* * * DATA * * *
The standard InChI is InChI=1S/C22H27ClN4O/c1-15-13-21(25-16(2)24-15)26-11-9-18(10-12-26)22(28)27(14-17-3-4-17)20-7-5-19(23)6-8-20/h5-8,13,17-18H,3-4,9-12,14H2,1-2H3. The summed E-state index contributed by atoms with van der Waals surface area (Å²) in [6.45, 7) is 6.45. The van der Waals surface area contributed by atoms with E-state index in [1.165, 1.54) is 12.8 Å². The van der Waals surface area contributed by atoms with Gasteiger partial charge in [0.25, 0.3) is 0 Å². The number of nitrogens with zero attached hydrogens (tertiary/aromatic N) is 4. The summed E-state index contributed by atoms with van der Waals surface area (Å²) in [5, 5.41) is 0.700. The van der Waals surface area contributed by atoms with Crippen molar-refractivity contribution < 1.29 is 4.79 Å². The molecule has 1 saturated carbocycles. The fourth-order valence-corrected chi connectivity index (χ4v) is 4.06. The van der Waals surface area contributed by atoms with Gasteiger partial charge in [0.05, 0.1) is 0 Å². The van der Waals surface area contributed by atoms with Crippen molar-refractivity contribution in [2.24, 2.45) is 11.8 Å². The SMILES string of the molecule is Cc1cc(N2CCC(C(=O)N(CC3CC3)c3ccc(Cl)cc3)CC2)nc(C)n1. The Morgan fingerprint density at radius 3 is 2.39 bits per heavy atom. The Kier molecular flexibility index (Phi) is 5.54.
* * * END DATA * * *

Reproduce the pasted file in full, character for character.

The standard InChI is InChI=1S/C22H27ClN4O/c1-15-13-21(25-16(2)24-15)26-11-9-18(10-12-26)22(28)27(14-17-3-4-17)20-7-5-19(23)6-8-20/h5-8,13,17-18H,3-4,9-12,14H2,1-2H3. The summed E-state index contributed by atoms with van der Waals surface area (Å²) in [6.45, 7) is 6.45. The van der Waals surface area contributed by atoms with E-state index in [1.165, 1.54) is 12.8 Å². The van der Waals surface area contributed by atoms with Gasteiger partial charge in [0.25, 0.3) is 0 Å². The number of nitrogens with zero attached hydrogens (tertiary/aromatic N) is 4. The summed E-state index contributed by atoms with van der Waals surface area (Å²) in [5, 5.41) is 0.700. The van der Waals surface area contributed by atoms with Crippen molar-refractivity contribution < 1.29 is 4.79 Å². The molecule has 1 saturated carbocycles. The fourth-order valence-corrected chi connectivity index (χ4v) is 4.06. The van der Waals surface area contributed by atoms with Gasteiger partial charge in [0.05, 0.1) is 0 Å². The van der Waals surface area contributed by atoms with Crippen molar-refractivity contribution in [2.24, 2.45) is 11.8 Å². The SMILES string of the molecule is Cc1cc(N2CCC(C(=O)N(CC3CC3)c3ccc(Cl)cc3)CC2)nc(C)n1. The Morgan fingerprint density at radius 3 is 2.39 bits per heavy atom. The Kier molecular flexibility index (Phi) is 5.54.